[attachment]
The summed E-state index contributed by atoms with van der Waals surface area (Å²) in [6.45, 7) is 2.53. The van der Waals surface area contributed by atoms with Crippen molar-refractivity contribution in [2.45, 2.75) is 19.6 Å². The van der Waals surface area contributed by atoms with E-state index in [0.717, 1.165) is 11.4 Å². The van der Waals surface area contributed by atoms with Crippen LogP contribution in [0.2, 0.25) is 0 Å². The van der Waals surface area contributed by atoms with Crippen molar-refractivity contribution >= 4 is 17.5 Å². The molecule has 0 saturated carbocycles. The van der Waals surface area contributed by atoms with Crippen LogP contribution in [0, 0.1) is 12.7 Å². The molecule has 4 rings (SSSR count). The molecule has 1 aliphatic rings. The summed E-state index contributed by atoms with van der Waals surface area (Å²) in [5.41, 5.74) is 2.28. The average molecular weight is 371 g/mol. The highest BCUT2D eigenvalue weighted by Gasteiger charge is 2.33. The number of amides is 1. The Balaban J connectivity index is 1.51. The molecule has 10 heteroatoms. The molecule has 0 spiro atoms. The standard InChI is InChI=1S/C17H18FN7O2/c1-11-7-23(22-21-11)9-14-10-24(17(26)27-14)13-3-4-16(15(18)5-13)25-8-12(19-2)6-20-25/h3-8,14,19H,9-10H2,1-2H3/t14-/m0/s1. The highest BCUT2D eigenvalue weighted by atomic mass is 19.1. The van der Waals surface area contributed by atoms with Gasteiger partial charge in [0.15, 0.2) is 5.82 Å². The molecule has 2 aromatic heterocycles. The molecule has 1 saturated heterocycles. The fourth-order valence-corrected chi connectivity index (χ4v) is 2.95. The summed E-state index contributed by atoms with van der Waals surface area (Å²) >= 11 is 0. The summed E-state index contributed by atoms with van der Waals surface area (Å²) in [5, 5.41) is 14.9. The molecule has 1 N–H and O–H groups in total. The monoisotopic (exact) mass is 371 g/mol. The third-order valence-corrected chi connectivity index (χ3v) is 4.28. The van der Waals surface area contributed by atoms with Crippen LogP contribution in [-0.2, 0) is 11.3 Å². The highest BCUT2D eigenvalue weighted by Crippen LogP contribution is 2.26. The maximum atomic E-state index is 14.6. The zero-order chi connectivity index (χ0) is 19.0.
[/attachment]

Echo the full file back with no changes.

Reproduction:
The summed E-state index contributed by atoms with van der Waals surface area (Å²) in [6.45, 7) is 2.53. The van der Waals surface area contributed by atoms with Crippen molar-refractivity contribution in [2.45, 2.75) is 19.6 Å². The van der Waals surface area contributed by atoms with E-state index in [0.717, 1.165) is 11.4 Å². The van der Waals surface area contributed by atoms with Crippen LogP contribution in [0.2, 0.25) is 0 Å². The van der Waals surface area contributed by atoms with Crippen molar-refractivity contribution >= 4 is 17.5 Å². The molecule has 0 saturated carbocycles. The van der Waals surface area contributed by atoms with Crippen LogP contribution in [0, 0.1) is 12.7 Å². The molecule has 4 rings (SSSR count). The molecule has 1 aliphatic rings. The summed E-state index contributed by atoms with van der Waals surface area (Å²) in [5.41, 5.74) is 2.28. The average molecular weight is 371 g/mol. The highest BCUT2D eigenvalue weighted by Gasteiger charge is 2.33. The number of amides is 1. The Balaban J connectivity index is 1.51. The molecule has 10 heteroatoms. The molecule has 0 spiro atoms. The standard InChI is InChI=1S/C17H18FN7O2/c1-11-7-23(22-21-11)9-14-10-24(17(26)27-14)13-3-4-16(15(18)5-13)25-8-12(19-2)6-20-25/h3-8,14,19H,9-10H2,1-2H3/t14-/m0/s1. The highest BCUT2D eigenvalue weighted by atomic mass is 19.1. The van der Waals surface area contributed by atoms with Gasteiger partial charge in [0.15, 0.2) is 5.82 Å². The molecule has 2 aromatic heterocycles. The molecule has 1 saturated heterocycles. The fourth-order valence-corrected chi connectivity index (χ4v) is 2.95. The summed E-state index contributed by atoms with van der Waals surface area (Å²) >= 11 is 0. The summed E-state index contributed by atoms with van der Waals surface area (Å²) in [5, 5.41) is 14.9. The molecule has 1 N–H and O–H groups in total. The monoisotopic (exact) mass is 371 g/mol. The third-order valence-corrected chi connectivity index (χ3v) is 4.28. The van der Waals surface area contributed by atoms with Crippen LogP contribution in [-0.2, 0) is 11.3 Å². The highest BCUT2D eigenvalue weighted by Crippen LogP contribution is 2.26. The maximum atomic E-state index is 14.6. The zero-order chi connectivity index (χ0) is 19.0.